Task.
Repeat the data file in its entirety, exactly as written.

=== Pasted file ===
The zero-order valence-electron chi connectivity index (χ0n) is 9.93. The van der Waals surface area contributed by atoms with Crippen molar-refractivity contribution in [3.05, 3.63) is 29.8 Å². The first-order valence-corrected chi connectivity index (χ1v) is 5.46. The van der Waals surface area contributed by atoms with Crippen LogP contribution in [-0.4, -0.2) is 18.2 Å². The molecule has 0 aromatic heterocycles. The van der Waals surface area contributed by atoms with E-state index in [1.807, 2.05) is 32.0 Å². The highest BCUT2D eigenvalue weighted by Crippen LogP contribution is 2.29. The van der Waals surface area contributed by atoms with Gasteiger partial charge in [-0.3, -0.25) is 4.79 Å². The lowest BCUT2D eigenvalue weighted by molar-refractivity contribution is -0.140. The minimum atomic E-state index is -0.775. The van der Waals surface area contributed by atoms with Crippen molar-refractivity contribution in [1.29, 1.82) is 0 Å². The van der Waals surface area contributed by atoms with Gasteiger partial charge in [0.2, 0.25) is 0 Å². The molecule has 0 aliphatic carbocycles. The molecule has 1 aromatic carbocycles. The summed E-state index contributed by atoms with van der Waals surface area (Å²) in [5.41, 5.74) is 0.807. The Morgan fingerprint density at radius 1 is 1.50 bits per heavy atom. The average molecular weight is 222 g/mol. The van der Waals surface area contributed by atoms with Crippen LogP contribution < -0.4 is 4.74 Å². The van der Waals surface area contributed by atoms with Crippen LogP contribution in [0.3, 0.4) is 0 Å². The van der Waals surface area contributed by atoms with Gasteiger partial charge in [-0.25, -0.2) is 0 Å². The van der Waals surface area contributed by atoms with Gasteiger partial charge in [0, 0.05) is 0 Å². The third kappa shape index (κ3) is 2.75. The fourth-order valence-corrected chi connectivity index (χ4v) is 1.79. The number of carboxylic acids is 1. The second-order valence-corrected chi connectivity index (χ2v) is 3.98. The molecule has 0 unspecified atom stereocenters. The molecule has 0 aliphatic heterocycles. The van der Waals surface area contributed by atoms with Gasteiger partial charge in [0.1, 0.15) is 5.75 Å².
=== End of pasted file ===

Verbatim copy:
The zero-order valence-electron chi connectivity index (χ0n) is 9.93. The van der Waals surface area contributed by atoms with Crippen molar-refractivity contribution in [3.05, 3.63) is 29.8 Å². The first-order valence-corrected chi connectivity index (χ1v) is 5.46. The van der Waals surface area contributed by atoms with Crippen LogP contribution in [-0.4, -0.2) is 18.2 Å². The molecule has 0 aromatic heterocycles. The van der Waals surface area contributed by atoms with E-state index in [1.807, 2.05) is 32.0 Å². The highest BCUT2D eigenvalue weighted by Crippen LogP contribution is 2.29. The van der Waals surface area contributed by atoms with Gasteiger partial charge in [-0.3, -0.25) is 4.79 Å². The lowest BCUT2D eigenvalue weighted by molar-refractivity contribution is -0.140. The minimum atomic E-state index is -0.775. The van der Waals surface area contributed by atoms with Crippen molar-refractivity contribution in [1.29, 1.82) is 0 Å². The van der Waals surface area contributed by atoms with Gasteiger partial charge in [0.2, 0.25) is 0 Å². The molecule has 0 aliphatic carbocycles. The molecule has 1 aromatic carbocycles. The summed E-state index contributed by atoms with van der Waals surface area (Å²) in [5.41, 5.74) is 0.807. The Morgan fingerprint density at radius 1 is 1.50 bits per heavy atom. The average molecular weight is 222 g/mol. The van der Waals surface area contributed by atoms with Crippen LogP contribution < -0.4 is 4.74 Å². The van der Waals surface area contributed by atoms with Crippen LogP contribution in [0.3, 0.4) is 0 Å². The van der Waals surface area contributed by atoms with Gasteiger partial charge in [-0.25, -0.2) is 0 Å². The van der Waals surface area contributed by atoms with Gasteiger partial charge in [0, 0.05) is 0 Å². The third kappa shape index (κ3) is 2.75. The fourth-order valence-corrected chi connectivity index (χ4v) is 1.79. The number of carboxylic acids is 1. The second-order valence-corrected chi connectivity index (χ2v) is 3.98. The molecule has 0 unspecified atom stereocenters. The molecule has 0 aliphatic heterocycles. The van der Waals surface area contributed by atoms with Gasteiger partial charge in [0.1, 0.15) is 5.75 Å².